About the gel seats. I'm generally not in favor of promoting them because of the reason mentioned above (moves around under you). BUT I will offer them to certain people, like a woman I've had in my step class for several months now, overweight, older and not one to even consider wearing lycra bike shorts. Plus I think there is an economic issue there as well. So I have been wooing her to take my spin class for months and finally she came last week. I gave her a gel seat and even then she was slightly uncomfortable, but she said today she's gonna stick with it and the gel seat was a lifesaver compared to the first time she tried it w/o one last year (took one class, never came back). I was so tickled today to hear that, she is such a sweet lady, one who thanks you sincerely for every class you give.

Other folks, I will steer more toward bike shorts though. It comes down to knowing who needs what and why.

01-31-2006, 01:17 AM
As someone who's never used any of the balms or salves or ointments, what do they do for you?


01-31-2006, 11:51 AM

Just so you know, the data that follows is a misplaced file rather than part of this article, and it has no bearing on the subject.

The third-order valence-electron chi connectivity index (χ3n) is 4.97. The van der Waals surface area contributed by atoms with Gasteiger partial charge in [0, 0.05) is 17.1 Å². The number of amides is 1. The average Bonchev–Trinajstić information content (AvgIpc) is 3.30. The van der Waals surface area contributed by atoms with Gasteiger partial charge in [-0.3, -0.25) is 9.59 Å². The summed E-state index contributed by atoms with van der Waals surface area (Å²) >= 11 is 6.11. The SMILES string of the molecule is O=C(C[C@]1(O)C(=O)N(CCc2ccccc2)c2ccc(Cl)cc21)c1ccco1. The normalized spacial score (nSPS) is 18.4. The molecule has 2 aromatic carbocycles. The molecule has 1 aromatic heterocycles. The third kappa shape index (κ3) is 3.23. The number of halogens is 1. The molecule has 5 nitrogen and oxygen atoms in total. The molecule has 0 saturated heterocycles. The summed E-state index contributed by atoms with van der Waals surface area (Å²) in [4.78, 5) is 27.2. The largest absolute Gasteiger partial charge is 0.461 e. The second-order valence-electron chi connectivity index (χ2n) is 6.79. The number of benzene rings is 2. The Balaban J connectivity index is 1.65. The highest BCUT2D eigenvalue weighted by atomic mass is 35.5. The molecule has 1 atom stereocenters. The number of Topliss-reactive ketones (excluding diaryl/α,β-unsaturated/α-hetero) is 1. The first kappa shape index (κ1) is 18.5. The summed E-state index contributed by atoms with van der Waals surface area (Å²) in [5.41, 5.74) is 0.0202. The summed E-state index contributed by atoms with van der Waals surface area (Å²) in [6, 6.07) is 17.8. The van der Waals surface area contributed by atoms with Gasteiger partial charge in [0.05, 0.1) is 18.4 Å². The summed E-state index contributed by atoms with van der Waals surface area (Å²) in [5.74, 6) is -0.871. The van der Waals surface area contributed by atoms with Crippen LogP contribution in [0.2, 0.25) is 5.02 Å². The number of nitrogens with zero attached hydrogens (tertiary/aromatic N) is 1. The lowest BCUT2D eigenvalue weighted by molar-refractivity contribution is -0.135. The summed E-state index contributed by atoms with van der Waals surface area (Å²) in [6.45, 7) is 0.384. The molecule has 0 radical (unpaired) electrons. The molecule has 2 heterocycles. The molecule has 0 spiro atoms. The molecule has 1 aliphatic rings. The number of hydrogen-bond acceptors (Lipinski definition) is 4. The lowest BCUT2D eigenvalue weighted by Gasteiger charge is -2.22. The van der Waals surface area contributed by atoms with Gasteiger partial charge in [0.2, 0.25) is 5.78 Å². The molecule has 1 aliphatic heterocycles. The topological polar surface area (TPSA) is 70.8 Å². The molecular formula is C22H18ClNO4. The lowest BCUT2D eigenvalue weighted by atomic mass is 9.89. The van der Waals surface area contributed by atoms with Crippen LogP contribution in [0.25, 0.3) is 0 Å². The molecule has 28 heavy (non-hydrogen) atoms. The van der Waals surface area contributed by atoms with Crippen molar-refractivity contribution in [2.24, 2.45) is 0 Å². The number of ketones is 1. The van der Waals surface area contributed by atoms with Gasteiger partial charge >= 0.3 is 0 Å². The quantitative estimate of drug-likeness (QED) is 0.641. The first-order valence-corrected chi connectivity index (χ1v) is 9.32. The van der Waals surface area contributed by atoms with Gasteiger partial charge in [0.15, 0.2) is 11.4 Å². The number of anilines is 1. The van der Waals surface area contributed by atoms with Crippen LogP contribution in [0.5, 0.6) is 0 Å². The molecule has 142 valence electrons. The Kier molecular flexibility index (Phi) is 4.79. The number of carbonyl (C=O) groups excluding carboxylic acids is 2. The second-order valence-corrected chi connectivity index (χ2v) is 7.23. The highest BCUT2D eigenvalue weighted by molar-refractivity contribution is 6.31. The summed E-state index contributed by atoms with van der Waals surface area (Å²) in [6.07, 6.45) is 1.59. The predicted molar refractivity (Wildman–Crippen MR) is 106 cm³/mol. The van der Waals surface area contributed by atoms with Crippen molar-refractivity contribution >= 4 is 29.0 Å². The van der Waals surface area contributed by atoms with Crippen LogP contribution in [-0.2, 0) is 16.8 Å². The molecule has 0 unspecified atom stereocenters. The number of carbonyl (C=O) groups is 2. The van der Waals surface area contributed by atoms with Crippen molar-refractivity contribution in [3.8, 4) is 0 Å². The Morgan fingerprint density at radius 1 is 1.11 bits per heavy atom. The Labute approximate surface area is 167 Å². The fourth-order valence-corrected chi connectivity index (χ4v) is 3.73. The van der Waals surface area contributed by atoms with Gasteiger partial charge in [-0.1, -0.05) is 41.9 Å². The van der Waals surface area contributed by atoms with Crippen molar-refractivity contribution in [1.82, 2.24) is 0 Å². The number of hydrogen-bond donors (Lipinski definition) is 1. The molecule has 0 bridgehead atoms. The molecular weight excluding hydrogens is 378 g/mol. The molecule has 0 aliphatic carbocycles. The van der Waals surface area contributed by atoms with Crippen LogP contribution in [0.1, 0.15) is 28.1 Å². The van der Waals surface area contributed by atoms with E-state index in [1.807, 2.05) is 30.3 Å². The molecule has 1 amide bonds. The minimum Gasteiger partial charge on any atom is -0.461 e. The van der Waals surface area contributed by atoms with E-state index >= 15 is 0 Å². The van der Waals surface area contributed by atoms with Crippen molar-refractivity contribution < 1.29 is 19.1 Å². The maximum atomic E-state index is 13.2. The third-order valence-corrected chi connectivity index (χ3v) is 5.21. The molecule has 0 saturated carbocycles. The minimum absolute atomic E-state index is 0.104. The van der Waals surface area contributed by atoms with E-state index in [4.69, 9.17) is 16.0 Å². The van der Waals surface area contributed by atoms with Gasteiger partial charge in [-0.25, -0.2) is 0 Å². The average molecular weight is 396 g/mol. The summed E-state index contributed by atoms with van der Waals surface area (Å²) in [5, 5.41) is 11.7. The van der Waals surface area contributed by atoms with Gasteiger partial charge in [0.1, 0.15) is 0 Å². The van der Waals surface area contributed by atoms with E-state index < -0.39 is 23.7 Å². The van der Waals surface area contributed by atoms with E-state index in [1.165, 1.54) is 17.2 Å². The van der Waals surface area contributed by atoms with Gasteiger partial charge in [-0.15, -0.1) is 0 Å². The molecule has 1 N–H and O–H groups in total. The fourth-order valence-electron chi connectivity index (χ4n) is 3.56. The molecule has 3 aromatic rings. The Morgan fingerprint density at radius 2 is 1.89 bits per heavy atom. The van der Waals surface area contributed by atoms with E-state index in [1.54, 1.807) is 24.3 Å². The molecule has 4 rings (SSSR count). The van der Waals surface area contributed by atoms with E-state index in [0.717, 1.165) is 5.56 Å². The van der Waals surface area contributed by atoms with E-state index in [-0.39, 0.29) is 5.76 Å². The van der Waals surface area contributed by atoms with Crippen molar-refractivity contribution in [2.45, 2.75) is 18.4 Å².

Hi raptor...me either, but Ladyspin, she say it soothes & smoothes. We competed in a very hot (yes in England) tri last year, which had a negative effect on Ladyspins errr saddle area (I can't believe I'm writing about my ladys....on the internet & its not ever a dodgy site!) Along came the Assos cream & no more soreness since. Mind you we have not raced in that sort of heat since either!
Nuff said? If she catches me I am in deep doodoo.

01-31-2006, 01:46 PM
basically it prevents any chafing...I've never felt like I needed it for shorter rides, but when you're in the saddle for 3+ hours it's helpful. Also...it was recommended to me by a guy so it seems that both sexes can benefit.

01-31-2006, 11:10 PM